Mihira Bhoja

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Mihira Bhoja
Adivaraha
Mihira Bhoja
A 21st century statue of Mihir Bhoja in Delhi
6th Gurjara-Pratihara king
Reign c. 836 – c. 885 CE
Predecessor Ramabhadra
Successor Mahendrapala I
Died 885
Narmada River
Issue Mahendrapala I
Father Ramabhadra
Religion Hinduism[citation needed]

Mihira Bhoja (836–885 CE) or Bhoja I was a ruler of the Gurjara Pratihara dynasty of India. He succeeded his father Ramabhadra. Bhoja was a devotee of Vishnu and adopted the title of Adivaraha which is inscribed on some of his coins.[1] One of the outstanding political figures of India in ninth century, he ranks with Dhruva Dharavarsha and Dharmapala as a great general and empire builder.[2]

At its height, Bhoja's empire extended to Narmada River in the South, Sutlej River in the northwest, and up to Bengal in the east. It extended over a large area from the foot of the Himalayas up to the river Narmada and included the present district of Etawah in Uttar Pradesh.[3][4]

Reign[edit]

Sculptures near Teli Mandir, Gwalior Fort

When Mihira Bhoja started his career reverses and defeats suffered by his father Ramabhadra had considerably lowered the prestige of the Royal Gurjara Pratihara family. He invaded the Pala Empire of Bengal, but was defeated by Devapala.[5] He then launched a campaign to conquer the territories to the south of his empire and was successful. After Devapala's death, Bhoja defeated the Pala King Narayanapala and the Rashtrakuta ruler Krishna II.[6]:20–21 He gradually rebuilt the empire by conquest of territories in Rajasthan, Gujarat and Madhya Pradesh. The Chandelas of Bundelkhand acknowledged his suzerainty.[5] Besides being a conqueror, Bhoja was a great diplomat.[7] During his reign, the capital was in Kannauj (present-day Uttar Pradesh), during his period Kannauj was referred as Panchala.

Gate of Teli Mandir, Gwalior Fort

He was a bitter enemy of the Arab invasions[5] who, according to an Arab chronicler, Sulaiman, maintained a large army and had a fine cavalry.[8] The territories under his rule were prosperous and safe from robbers. His state was rich in natural resources, especially gold and silver mines.[citation needed]

Many temples made by him still survive. Teli Mandir, near Gwalior, Madhya Pradesh, marks the presence of Vishnu on earth. The temple's architecture, design and layout features an outstanding fusion of architectural styles: the roof resembles a Dravidian style while the decoration highlights the art of North India.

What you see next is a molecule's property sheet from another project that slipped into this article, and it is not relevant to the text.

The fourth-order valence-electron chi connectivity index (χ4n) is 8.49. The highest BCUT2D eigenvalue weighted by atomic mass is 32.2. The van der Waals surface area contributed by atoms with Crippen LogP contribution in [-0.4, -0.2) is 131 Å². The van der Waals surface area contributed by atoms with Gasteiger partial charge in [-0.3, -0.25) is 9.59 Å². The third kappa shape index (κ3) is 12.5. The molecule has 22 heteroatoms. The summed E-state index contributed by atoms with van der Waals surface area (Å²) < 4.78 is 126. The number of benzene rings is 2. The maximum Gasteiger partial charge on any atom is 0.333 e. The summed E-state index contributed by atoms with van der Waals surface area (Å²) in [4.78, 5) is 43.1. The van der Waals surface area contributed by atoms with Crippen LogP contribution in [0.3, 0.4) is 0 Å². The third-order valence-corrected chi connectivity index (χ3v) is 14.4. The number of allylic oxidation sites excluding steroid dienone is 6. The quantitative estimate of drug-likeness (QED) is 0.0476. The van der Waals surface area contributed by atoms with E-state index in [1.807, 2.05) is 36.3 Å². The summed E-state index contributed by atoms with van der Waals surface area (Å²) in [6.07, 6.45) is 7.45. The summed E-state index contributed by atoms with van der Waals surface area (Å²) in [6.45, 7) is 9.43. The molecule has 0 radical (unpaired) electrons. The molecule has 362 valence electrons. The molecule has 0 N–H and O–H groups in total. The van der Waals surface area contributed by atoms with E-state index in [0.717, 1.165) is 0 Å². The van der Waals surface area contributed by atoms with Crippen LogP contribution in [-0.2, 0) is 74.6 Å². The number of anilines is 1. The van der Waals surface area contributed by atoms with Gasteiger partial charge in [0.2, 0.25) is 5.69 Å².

He was succeeded by his son Mahendrapala I (c.836 - 910 CE).

Coins of Mihira Bhoja[edit]

Adivaraha Dramma coin, circa 836 - 885 CE

Mihira Bhoja's epithet was Srimad-Adivaraha (the fortunate primeval boar incarnation of Vishnu) and therefore there is a broad agreement amongst the scholars on the attribution of adivaraha dramma billon coins to him. These coins have a depiction of Adivaraha on the obverse.[9]

Notes[edit]

  1. ^ Satish Chandra, National Council of Educational Research and Training (India) (1978). Medieval India: a textbook for classes XI-XII, Part 1. National Council of Educational Research and Training. p. 9. 
  2. ^ Radhey Shyam Chaurasia (2002). History of Ancient India: Earliest Times to 1000 A. D. Atlantic Publishers & Distributors. p. 207. ISBN 978-81-269-0027-5. He was undoubtedly one of the outstanding political figures of India in ninth century and ranks with Dhruva and Dharmapala as a great general and empire builder. 
  3. ^ E-gazeteer-History of Etawah district
  4. ^ Digital South Asia Library
  5. ^ a b c Radhey Shyam Chaurasia (2002). History of Ancient India: Earliest Times to 1000 A. D. Atlantic Publishers & Distributors. p. 207. ISBN 978-81-269-0027-5. 
  6. ^ Sen, S.N., 2013, A Textbook of Medieval Indian History, Delhi: Primus Books, ISBN 9789380607344
  7. ^ Radhey Shyam Chaurasia (2002). History of Ancient India: Earliest Times to 1000 A. D. Atlantic Publishers & Distributors. p. 207. ISBN 978-81-269-0027-5. Besides being a conqueor, Bhoja was a great diplomat... 
  8. ^ Radhey Shyam Chaurasia (2002). History of Ancient India: Earliest Times to 1000 A. D. Atlantic Publishers & Distributors. p. 207. ISBN 978-81-269-0027-5. The king of Gurjars maintain numerous faces and no other Indian prince has so fine a cavalry. 
  9. ^ Deyell 1999, pp. 28–29

References[edit]

  • Deyell, John S. (1999), Living without Silver, Oxford University Press, New Delhi, ISBN 0-19-564983-4 
Preceded by
Ramabhadra (833–836)
Gurjara Pratihara Emperor
836–885 CE
Succeeded by
Mahendrapala I